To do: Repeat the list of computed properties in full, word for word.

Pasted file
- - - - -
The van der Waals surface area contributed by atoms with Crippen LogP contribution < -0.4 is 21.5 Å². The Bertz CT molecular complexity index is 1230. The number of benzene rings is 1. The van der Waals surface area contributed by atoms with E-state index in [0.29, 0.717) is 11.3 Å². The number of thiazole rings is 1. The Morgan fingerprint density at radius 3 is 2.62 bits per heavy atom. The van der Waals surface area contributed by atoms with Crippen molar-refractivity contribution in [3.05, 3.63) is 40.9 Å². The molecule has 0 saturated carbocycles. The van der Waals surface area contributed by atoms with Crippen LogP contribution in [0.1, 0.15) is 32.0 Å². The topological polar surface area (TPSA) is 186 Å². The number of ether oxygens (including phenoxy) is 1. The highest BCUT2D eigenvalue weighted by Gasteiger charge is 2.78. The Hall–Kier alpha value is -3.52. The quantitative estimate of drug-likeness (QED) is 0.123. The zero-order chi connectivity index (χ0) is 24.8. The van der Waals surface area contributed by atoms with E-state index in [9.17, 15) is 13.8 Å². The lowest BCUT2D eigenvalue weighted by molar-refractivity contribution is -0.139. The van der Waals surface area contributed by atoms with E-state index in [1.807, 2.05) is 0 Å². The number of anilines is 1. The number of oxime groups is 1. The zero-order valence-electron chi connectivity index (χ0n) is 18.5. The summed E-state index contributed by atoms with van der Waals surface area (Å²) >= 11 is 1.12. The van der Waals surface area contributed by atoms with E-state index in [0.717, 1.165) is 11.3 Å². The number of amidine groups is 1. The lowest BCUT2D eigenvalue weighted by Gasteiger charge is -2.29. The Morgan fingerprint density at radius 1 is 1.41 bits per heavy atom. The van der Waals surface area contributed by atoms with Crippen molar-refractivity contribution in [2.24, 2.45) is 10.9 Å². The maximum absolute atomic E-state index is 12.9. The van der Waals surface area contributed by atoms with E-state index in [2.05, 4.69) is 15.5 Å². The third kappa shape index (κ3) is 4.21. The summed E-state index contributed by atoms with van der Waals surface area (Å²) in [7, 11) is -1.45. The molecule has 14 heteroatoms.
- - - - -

The van der Waals surface area contributed by atoms with Crippen LogP contribution < -0.4 is 21.5 Å². The Bertz CT molecular complexity index is 1230. The number of benzene rings is 1. The van der Waals surface area contributed by atoms with E-state index in [0.29, 0.717) is 11.3 Å². The number of thiazole rings is 1. The Morgan fingerprint density at radius 3 is 2.62 bits per heavy atom. The van der Waals surface area contributed by atoms with Crippen molar-refractivity contribution in [3.05, 3.63) is 40.9 Å². The molecule has 0 saturated carbocycles. The van der Waals surface area contributed by atoms with Crippen LogP contribution in [0.1, 0.15) is 32.0 Å². The topological polar surface area (TPSA) is 186 Å². The number of ether oxygens (including phenoxy) is 1. The highest BCUT2D eigenvalue weighted by Gasteiger charge is 2.78. The Hall–Kier alpha value is -3.52. The quantitative estimate of drug-likeness (QED) is 0.123. The zero-order chi connectivity index (χ0) is 24.8. The van der Waals surface area contributed by atoms with E-state index in [9.17, 15) is 13.8 Å². The lowest BCUT2D eigenvalue weighted by molar-refractivity contribution is -0.139. The van der Waals surface area contributed by atoms with E-state index in [1.807, 2.05) is 0 Å². The number of anilines is 1. The number of oxime groups is 1. The zero-order valence-electron chi connectivity index (χ0n) is 18.5. The summed E-state index contributed by atoms with van der Waals surface area (Å²) >= 11 is 1.12. The van der Waals surface area contributed by atoms with E-state index in [0.717, 1.165) is 11.3 Å². The number of amidine groups is 1. The lowest BCUT2D eigenvalue weighted by Gasteiger charge is -2.29. The Morgan fingerprint density at radius 1 is 1.41 bits per heavy atom. The van der Waals surface area contributed by atoms with Crippen molar-refractivity contribution in [2.24, 2.45) is 10.9 Å². The maximum absolute atomic E-state index is 12.9. The van der Waals surface area contributed by atoms with E-state index in [2.05, 4.69) is 15.5 Å². The third kappa shape index (κ3) is 4.21. The summed E-state index contributed by atoms with van der Waals surface area (Å²) in [7, 11) is -1.45. The molecule has 14 heteroatoms.